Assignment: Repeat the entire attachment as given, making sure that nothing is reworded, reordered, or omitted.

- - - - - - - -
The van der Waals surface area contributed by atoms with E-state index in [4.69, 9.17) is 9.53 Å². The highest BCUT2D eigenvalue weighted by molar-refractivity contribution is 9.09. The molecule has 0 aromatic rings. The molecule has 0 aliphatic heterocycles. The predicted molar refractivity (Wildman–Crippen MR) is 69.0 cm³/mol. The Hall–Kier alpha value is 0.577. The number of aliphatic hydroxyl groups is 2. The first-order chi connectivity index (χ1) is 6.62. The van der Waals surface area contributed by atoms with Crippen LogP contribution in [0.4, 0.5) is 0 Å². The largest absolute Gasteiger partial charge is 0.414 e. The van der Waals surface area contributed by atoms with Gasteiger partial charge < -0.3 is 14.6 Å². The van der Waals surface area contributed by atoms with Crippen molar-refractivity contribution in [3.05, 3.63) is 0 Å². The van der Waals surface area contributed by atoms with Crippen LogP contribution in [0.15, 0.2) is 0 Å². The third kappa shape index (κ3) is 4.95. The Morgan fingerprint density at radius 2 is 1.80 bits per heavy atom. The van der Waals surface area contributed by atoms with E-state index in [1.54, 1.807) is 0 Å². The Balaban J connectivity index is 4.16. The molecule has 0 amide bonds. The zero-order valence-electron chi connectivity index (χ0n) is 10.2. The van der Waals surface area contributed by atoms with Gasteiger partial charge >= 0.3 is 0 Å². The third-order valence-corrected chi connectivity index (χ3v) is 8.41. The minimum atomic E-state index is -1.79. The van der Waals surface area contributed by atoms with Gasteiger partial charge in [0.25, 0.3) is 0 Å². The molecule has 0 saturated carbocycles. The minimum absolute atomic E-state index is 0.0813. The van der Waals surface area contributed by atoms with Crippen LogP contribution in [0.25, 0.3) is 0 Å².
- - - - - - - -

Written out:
The van der Waals surface area contributed by atoms with E-state index in [4.69, 9.17) is 9.53 Å². The highest BCUT2D eigenvalue weighted by molar-refractivity contribution is 9.09. The molecule has 0 aromatic rings. The molecule has 0 aliphatic heterocycles. The predicted molar refractivity (Wildman–Crippen MR) is 69.0 cm³/mol. The Hall–Kier alpha value is 0.577. The number of aliphatic hydroxyl groups is 2. The first-order chi connectivity index (χ1) is 6.62. The van der Waals surface area contributed by atoms with Crippen LogP contribution in [0.4, 0.5) is 0 Å². The largest absolute Gasteiger partial charge is 0.414 e. The van der Waals surface area contributed by atoms with Gasteiger partial charge < -0.3 is 14.6 Å². The van der Waals surface area contributed by atoms with Crippen molar-refractivity contribution in [3.05, 3.63) is 0 Å². The van der Waals surface area contributed by atoms with Crippen LogP contribution in [0.15, 0.2) is 0 Å². The third kappa shape index (κ3) is 4.95. The Morgan fingerprint density at radius 2 is 1.80 bits per heavy atom. The van der Waals surface area contributed by atoms with E-state index in [1.54, 1.807) is 0 Å². The Balaban J connectivity index is 4.16. The molecule has 0 amide bonds. The zero-order valence-electron chi connectivity index (χ0n) is 10.2. The van der Waals surface area contributed by atoms with Gasteiger partial charge >= 0.3 is 0 Å². The third-order valence-corrected chi connectivity index (χ3v) is 8.41. The minimum atomic E-state index is -1.79. The van der Waals surface area contributed by atoms with Gasteiger partial charge in [0.25, 0.3) is 0 Å². The molecule has 0 saturated carbocycles. The minimum absolute atomic E-state index is 0.0813. The van der Waals surface area contributed by atoms with Crippen LogP contribution in [0.25, 0.3) is 0 Å².